Another Tea Party, led by black youth?
Cathy J. Cohen, a political science professor at the University of Chicago, has explored the dreams and reality of young, black Americans and come away with some troubling discoveries. Black young people cling to the same ideals as all Americans: a wish to be treated equally, feel safe in their neighborhoods, have a good job and lead a fulfilling life. But Cohen, principal investigator of the Black Youth Project, has found the dream collides with a prevalent sentiment among young blacks – that they are second class citizens in their own country and are treated worse than most immigrants. Her findings are described in her book "Democracy Remixed: Black Youth and the Future of American Politics," recently released by Oxford University Press. Here, Cohen assesses the political implications of black-youth disillusionment for the coming elections.
By Cathy J. Cohen
It is hard to believe that less than two years after the election of Barack Obama, aided significantly by the historic turnout of young voters, 18-29, the Democrats are wondering if young people will vote in the 2010 midterm elections and which party they will support.
Every indication suggests that a majority of young voters will vote for Democratic candidates, but the gap in their support for the two parties has dwindled from its record high of 32 points in 2008 to only 14 percentage points today. In fact the vote among young voters was so overwhelming for Barack Obama in 2008 that it prompted a number of commentators to predict the eventual extinction of the Republican Party, as young people, they suggested, would continue to gravitate away from the Republicans, diminishing its base and success.
Fast forward to 2010 and the prognosis of the death of the Republican Party seems, well, wacky. Faced with the anger and mobilization of the Tea Party movement and the reality that much of their own base is not that interested or energized by the Democratic agenda put forward over the last two years, we will undoubtedly see the Democratic Party scrambling to speak to and mobilize young voters, at least those on college campuses.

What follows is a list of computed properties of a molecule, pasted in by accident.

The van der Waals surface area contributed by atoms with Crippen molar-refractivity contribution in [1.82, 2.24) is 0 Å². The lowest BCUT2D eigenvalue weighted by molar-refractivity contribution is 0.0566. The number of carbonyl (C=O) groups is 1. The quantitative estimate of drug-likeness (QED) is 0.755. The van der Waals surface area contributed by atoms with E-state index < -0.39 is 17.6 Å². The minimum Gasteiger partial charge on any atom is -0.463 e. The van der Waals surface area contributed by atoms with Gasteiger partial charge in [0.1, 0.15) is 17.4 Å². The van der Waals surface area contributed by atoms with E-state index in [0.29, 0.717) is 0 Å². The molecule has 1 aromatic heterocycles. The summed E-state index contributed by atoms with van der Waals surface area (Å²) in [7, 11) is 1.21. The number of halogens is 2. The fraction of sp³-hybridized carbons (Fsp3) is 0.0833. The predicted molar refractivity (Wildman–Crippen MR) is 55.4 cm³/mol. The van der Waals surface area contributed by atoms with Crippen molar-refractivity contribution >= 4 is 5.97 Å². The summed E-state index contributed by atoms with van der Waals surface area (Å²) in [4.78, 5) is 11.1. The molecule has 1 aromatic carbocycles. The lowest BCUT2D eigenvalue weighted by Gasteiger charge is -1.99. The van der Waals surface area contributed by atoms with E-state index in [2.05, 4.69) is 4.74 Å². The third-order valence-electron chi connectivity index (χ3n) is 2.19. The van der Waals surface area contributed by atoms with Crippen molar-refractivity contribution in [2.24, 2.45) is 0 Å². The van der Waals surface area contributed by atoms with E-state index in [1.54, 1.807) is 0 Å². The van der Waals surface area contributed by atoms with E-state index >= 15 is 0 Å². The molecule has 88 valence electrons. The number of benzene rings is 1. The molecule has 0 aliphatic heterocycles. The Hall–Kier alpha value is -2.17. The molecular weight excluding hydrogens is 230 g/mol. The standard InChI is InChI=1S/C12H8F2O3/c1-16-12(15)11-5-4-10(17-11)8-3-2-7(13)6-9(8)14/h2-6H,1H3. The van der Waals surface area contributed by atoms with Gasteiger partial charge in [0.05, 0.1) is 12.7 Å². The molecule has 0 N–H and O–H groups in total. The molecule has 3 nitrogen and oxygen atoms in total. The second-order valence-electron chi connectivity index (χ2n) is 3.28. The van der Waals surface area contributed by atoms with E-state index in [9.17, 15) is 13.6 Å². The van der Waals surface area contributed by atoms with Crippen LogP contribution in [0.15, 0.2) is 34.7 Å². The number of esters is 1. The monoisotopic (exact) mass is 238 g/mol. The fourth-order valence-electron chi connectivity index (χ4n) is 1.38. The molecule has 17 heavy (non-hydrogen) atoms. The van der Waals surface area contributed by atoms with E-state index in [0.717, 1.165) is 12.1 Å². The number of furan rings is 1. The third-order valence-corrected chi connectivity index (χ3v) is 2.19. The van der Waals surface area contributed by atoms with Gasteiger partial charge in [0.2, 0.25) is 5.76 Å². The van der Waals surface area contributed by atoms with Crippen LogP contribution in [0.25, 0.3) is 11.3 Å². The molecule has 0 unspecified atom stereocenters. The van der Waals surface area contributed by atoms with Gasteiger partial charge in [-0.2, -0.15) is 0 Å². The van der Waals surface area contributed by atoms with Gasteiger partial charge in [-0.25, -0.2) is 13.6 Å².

And while turning out the youth vote should be on the minds and in the plans of Democratic strategists, I would urge them to think long-term and focus on a looming disconnect that could have far graver consequences not only for the party but also for the country. I am talking about the political alienation that many black youth continue to feel toward nearly any form of traditional politics and the state writ large.
Although young blacks turned out in record numbers to support Barack Obama in 2008, it was Obama and the historic nature of the election that energized them -- not the Democratic Party or its agenda.
In focus groups with young blacks in Chicago they noted with pride that they had voted for the nation’s first black president, yet the same young people were quick to point out that they had low expectations about the impact of Obama or any politician on their personal life circumstances. Even as they celebrated the election of Obama as a symbolic step forward for the country, few of the young people in the room believed that the election of President Obama would change the high levels of violence in their neighborhoods, improve the poor quality of their schools, stop their harassment by the police, or provide them with more jobs that would pay a decent wage so they could provide for themselves and their families.
To be sure, over the last few decades the general trajectory for some black youth has changed for the better. More young blacks than ever attend private schools, complete high school, and enter and graduate from a four-year college. But these young people are still the minority of black youth.
The majority of black youth still live with and suffer through disproportionate rates of incarcertion, poverty, disease, unemployment, foreclosures, failing public schools, and neighborhood violence. Far too many young black people talk about themselves as second-class citizens even today.
In my own representative national survey, I found that only 42 percent of black youth 18-25 felt like “a full and equal citizen in this country with all the rights and protections that other people have,” compared to a majority (66%) of young whites. Sadly, young Latinos felt similarly disconnected with only 43 percent believing themselves to be full and equal citizens.
For disconnected and alienated young blacks and Latinos the question they contemplate during this election season is not who to vote for but why they should vote now or in the future. Few politicians from either party has shown the moral resolve and political will to do what is necessary to change the lived reality of these young and marginalized members of our political community.
Maybe the best thing we can hope for is that black youth and other marginalized members of society will build their own movement, running insurgent candidates and building a grassroots base where their anger and voices will dominate the national political agenda — a Tea Party lead by black youth!
Steven E. Levingston
| October 14, 2010; 12:11 PM ET
Categories: Guest Blogger | Tags: black youth disillusionment; black youth politics; black youth elections
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